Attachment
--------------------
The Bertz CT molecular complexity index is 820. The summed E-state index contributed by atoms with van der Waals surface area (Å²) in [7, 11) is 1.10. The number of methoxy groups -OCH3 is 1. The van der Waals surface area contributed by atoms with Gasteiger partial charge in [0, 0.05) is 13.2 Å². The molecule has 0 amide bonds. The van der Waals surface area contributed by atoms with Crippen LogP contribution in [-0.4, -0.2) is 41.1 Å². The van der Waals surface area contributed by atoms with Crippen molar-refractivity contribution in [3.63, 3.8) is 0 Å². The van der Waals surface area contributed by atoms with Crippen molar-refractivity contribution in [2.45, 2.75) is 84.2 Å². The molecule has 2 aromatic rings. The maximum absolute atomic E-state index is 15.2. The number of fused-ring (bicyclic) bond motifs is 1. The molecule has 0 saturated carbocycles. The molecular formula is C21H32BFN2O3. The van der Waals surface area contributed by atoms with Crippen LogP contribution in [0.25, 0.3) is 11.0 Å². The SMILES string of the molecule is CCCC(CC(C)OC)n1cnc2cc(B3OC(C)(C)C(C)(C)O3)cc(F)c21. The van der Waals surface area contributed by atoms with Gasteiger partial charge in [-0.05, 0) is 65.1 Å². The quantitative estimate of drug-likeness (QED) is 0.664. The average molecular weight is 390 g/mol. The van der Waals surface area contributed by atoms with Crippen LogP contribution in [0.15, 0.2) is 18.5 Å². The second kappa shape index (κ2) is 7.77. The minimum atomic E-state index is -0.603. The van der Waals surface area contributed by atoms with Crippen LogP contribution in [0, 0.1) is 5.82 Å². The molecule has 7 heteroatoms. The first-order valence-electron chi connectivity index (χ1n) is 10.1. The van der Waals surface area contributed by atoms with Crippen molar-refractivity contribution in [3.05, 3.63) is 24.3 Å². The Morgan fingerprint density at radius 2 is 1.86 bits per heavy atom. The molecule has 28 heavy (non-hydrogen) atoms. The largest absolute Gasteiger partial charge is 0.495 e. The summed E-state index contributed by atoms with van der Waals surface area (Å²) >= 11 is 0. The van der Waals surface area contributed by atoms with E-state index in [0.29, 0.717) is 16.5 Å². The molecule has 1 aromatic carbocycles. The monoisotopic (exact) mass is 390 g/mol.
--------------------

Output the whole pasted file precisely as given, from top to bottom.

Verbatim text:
The Bertz CT molecular complexity index is 820. The summed E-state index contributed by atoms with van der Waals surface area (Å²) in [7, 11) is 1.10. The number of methoxy groups -OCH3 is 1. The van der Waals surface area contributed by atoms with Gasteiger partial charge in [0, 0.05) is 13.2 Å². The molecule has 0 amide bonds. The van der Waals surface area contributed by atoms with Crippen LogP contribution in [-0.4, -0.2) is 41.1 Å². The van der Waals surface area contributed by atoms with Crippen molar-refractivity contribution in [3.63, 3.8) is 0 Å². The van der Waals surface area contributed by atoms with Crippen molar-refractivity contribution in [2.45, 2.75) is 84.2 Å². The molecule has 2 aromatic rings. The maximum absolute atomic E-state index is 15.2. The number of fused-ring (bicyclic) bond motifs is 1. The molecule has 0 saturated carbocycles. The molecular formula is C21H32BFN2O3. The van der Waals surface area contributed by atoms with Crippen LogP contribution in [0.25, 0.3) is 11.0 Å². The SMILES string of the molecule is CCCC(CC(C)OC)n1cnc2cc(B3OC(C)(C)C(C)(C)O3)cc(F)c21. The van der Waals surface area contributed by atoms with Gasteiger partial charge in [-0.05, 0) is 65.1 Å². The quantitative estimate of drug-likeness (QED) is 0.664. The average molecular weight is 390 g/mol. The van der Waals surface area contributed by atoms with Crippen LogP contribution in [0.15, 0.2) is 18.5 Å². The second kappa shape index (κ2) is 7.77. The minimum atomic E-state index is -0.603. The van der Waals surface area contributed by atoms with Crippen LogP contribution in [0, 0.1) is 5.82 Å². The molecule has 7 heteroatoms. The first-order valence-electron chi connectivity index (χ1n) is 10.1. The van der Waals surface area contributed by atoms with Crippen molar-refractivity contribution in [3.05, 3.63) is 24.3 Å². The Morgan fingerprint density at radius 2 is 1.86 bits per heavy atom. The molecule has 28 heavy (non-hydrogen) atoms. The largest absolute Gasteiger partial charge is 0.495 e. The summed E-state index contributed by atoms with van der Waals surface area (Å²) >= 11 is 0. The van der Waals surface area contributed by atoms with E-state index in [0.29, 0.717) is 16.5 Å². The molecule has 1 aromatic carbocycles. The monoisotopic (exact) mass is 390 g/mol.